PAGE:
April 9, 2021

How our Bodies Remember Trauma.

This past February and March were filled with lots of one-year anniversaries of some of the most difficult times of my whole life.

Getting out of a real sh*t relationship; a suicide attempt; checking into a treatment center; a year of no drinking; my birthday; and lots of dark and somewhat embarrassing moments in between.

This time last year was some kinda heavy, and I had hopes of doing some celebrating this time around because, well, I’m really proud of myself for how far I’ve come, and I wanted to honor that in a way that was meaningful to me.

I wanted to go on a solo hike up a big, old mountain around eight hours away. I wanted to roll around in the grass and the sunshine and put my feet in the mud. I wanted to have a little letting go ceremony and burn a bunch of sage.

But it turns out that this past February and March ended up being some of the hardest darn days I’ve had in the whole past year.

It was rough—like next level rough.

And the interesting thing was that it wasn’t like I was reliving detailed memories from what happened a year ago or having flashbacks from that sh*t relationship. It wasn’t like I was stuck in some depressive or anxious spiral that led me down some hopeless-feeling dark hole.

It was something that was felt almost entirely on a physical level.

My entire body was in such an incredible amount of pain like I had never experienced before. I had this crazy, heavy, throbbing, aching, stabbing, booming, force-like feeling radiating through my whole self. I felt empty. And lifeless. And sad. But again, not in a cognitive or depressive way. It was a different kind of sad. Like a really pity, almost grieving, kind of sad.

And as I was sitting at my favorite coffee shop on my third matcha trying to write out all of the beautiful words that reflected how far I’ve come, bitching in my head about how mad I was over the fact that I didn’t have the energy to drive eight hours to hike, and dwelling and dwelling over why I felt like such sh*t on what was supposed to be my really special day, I finally decided to stop trying to force what wasn’t working. So I drove home, ate three stale cupcakes, and plopped down on my yoga mat on my balcony floor.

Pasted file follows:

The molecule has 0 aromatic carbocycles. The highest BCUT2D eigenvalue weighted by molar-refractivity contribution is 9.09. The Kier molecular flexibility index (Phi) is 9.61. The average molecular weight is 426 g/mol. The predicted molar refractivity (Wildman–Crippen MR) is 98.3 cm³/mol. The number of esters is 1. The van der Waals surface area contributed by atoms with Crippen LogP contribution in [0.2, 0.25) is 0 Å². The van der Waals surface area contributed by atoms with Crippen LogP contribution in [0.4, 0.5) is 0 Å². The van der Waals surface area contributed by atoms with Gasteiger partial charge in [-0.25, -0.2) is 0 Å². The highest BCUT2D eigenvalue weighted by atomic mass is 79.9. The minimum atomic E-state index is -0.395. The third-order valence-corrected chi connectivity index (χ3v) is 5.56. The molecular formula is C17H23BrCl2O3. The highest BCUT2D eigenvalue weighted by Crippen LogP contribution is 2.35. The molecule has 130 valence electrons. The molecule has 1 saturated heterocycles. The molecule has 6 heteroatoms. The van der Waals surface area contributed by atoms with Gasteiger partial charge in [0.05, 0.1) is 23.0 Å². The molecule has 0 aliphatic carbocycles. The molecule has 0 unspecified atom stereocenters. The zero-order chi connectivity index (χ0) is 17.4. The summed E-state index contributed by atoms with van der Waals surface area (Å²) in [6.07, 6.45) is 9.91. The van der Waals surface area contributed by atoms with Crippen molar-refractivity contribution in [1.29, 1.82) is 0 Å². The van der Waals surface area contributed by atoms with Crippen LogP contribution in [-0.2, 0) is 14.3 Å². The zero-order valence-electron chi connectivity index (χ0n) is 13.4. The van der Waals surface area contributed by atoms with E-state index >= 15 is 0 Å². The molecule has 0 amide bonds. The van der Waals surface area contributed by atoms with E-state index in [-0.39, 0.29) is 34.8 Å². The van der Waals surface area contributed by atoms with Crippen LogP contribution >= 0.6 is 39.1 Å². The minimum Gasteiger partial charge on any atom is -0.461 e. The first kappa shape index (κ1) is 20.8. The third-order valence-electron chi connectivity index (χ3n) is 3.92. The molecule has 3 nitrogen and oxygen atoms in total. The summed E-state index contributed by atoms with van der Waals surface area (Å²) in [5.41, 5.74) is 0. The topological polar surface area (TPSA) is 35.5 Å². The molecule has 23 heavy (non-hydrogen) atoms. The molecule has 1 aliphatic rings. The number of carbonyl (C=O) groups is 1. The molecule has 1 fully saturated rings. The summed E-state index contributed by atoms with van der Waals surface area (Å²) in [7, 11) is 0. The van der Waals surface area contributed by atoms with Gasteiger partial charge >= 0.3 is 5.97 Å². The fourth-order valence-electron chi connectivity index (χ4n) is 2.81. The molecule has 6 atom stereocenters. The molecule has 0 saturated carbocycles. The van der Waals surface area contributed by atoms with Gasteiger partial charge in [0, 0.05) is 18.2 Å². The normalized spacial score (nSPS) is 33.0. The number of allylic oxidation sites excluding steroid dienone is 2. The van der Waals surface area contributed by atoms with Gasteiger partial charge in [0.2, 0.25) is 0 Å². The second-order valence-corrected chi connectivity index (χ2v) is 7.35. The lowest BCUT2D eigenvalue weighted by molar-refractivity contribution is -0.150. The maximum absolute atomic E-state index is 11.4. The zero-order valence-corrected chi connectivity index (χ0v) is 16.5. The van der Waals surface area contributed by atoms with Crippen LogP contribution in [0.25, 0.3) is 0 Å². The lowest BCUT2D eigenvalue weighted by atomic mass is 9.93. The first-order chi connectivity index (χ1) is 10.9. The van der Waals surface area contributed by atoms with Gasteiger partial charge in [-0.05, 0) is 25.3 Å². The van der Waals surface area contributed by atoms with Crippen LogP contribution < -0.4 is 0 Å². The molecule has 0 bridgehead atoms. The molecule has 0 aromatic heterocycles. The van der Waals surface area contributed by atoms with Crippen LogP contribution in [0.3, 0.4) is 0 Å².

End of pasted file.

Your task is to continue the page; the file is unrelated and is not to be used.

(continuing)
And when I plopped, I took a breath, and I gave myself some grace. I gave myself some compassion. And I gave myself some love.

I stopped agonizing over what was happening and stopped wondering what was wrong with me and stopped creating these ding-dong stories in my head about how, maybe, I really wasn’t doing great after all. I just accepted what I was experiencing. I let myself exist. I let myself be. Just the way that I was.

And it wasn’t until I fully surrendered to the experience that I was able to find some clarity and some peace. It wasn’t until I stopped creating these stories and having these judgments that I remembered what I had been learning this entire year.

Our bodies remember absolutely everything. Every. Single. Thing.

Every single thing we have ever experienced in our entire lives is in our bodies on a cellular level.

That brush of wind that crossed your face when you were four? Even that is literally in your cellular memory.

And even when we don’t remember something on a cognitive level, our body does.

And my body remembered exactly what was happening during this time last year. My body remembered the hurt and the fear and the sadness and the pain. F*ck, there was so much. So much f*cking pain. And this reaction I had didn’t mean something was wrong with me. It didn’t mean that I wasn’t doing as well as I thought I was doing. It just meant I still had some things to process. And it was a totally normal response to some really heavy trauma.

And in order to heal trauma, we must learn how to safely come back into our bodies by experiencing them as a safe container for our feelings.

By tuning in to the physical sensations that come up and looking at them in a curious, nonjudgmental, and loving way.

By not getting caught up in the stories and the whys and getting out of our head and really feeling the emotions and sensations that show up with love and compassion.

And when we allow the sensations and feelings to just move through us and be seen and felt and acknowledged, we can also move through these unpleasant experiences more quickly. We can heal. We can learn and love and live in ways that we never thought possible.

There is so much beauty and possibility, no matter how bad things might feel or how low you might be. There is so much incredible hope.

Healing isn’t linear; it isn’t perfect; it can’t be planned. There is no right or wrong. And it all belongs.

Surrender, lean in, get curious.

Let yourself be, just as you are.

Shift your mindset from perfection and expectations to acceptance for what is.

You are perfectly made, and you are right where you need to be.



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